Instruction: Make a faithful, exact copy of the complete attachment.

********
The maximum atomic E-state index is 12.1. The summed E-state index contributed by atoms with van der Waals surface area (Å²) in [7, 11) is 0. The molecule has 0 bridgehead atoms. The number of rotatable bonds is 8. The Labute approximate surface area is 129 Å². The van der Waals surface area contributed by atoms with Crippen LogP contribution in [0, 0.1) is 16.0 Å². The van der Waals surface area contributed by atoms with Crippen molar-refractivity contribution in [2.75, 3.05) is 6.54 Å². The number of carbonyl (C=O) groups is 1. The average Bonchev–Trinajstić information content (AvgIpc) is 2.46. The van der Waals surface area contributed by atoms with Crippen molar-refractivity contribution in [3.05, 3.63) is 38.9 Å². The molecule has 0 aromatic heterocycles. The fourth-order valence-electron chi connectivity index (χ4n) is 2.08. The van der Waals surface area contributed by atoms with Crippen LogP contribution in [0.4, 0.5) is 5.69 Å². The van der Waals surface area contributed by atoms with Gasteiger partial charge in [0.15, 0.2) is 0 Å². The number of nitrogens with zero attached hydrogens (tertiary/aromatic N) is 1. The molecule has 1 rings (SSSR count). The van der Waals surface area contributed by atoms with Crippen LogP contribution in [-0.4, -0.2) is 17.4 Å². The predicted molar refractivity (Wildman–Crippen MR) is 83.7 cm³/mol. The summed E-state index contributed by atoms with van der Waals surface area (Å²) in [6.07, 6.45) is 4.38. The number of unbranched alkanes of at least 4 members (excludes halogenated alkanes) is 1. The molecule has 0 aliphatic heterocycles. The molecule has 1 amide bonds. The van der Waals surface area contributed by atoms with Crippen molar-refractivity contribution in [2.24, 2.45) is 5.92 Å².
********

The maximum atomic E-state index is 12.1. The summed E-state index contributed by atoms with van der Waals surface area (Å²) in [7, 11) is 0. The molecule has 0 bridgehead atoms. The number of rotatable bonds is 8. The Labute approximate surface area is 129 Å². The van der Waals surface area contributed by atoms with Crippen LogP contribution in [0, 0.1) is 16.0 Å². The van der Waals surface area contributed by atoms with Crippen molar-refractivity contribution in [2.75, 3.05) is 6.54 Å². The number of carbonyl (C=O) groups is 1. The average Bonchev–Trinajstić information content (AvgIpc) is 2.46. The van der Waals surface area contributed by atoms with Crippen molar-refractivity contribution in [3.05, 3.63) is 38.9 Å². The molecule has 0 aromatic heterocycles. The fourth-order valence-electron chi connectivity index (χ4n) is 2.08. The van der Waals surface area contributed by atoms with Crippen LogP contribution in [0.4, 0.5) is 5.69 Å². The van der Waals surface area contributed by atoms with Gasteiger partial charge in [0.15, 0.2) is 0 Å². The number of nitrogens with zero attached hydrogens (tertiary/aromatic N) is 1. The molecule has 1 rings (SSSR count). The van der Waals surface area contributed by atoms with Crippen LogP contribution in [-0.4, -0.2) is 17.4 Å². The predicted molar refractivity (Wildman–Crippen MR) is 83.7 cm³/mol. The summed E-state index contributed by atoms with van der Waals surface area (Å²) in [6.07, 6.45) is 4.38. The number of unbranched alkanes of at least 4 members (excludes halogenated alkanes) is 1. The molecule has 0 aliphatic heterocycles. The molecule has 1 amide bonds. The van der Waals surface area contributed by atoms with Crippen molar-refractivity contribution in [2.24, 2.45) is 5.92 Å².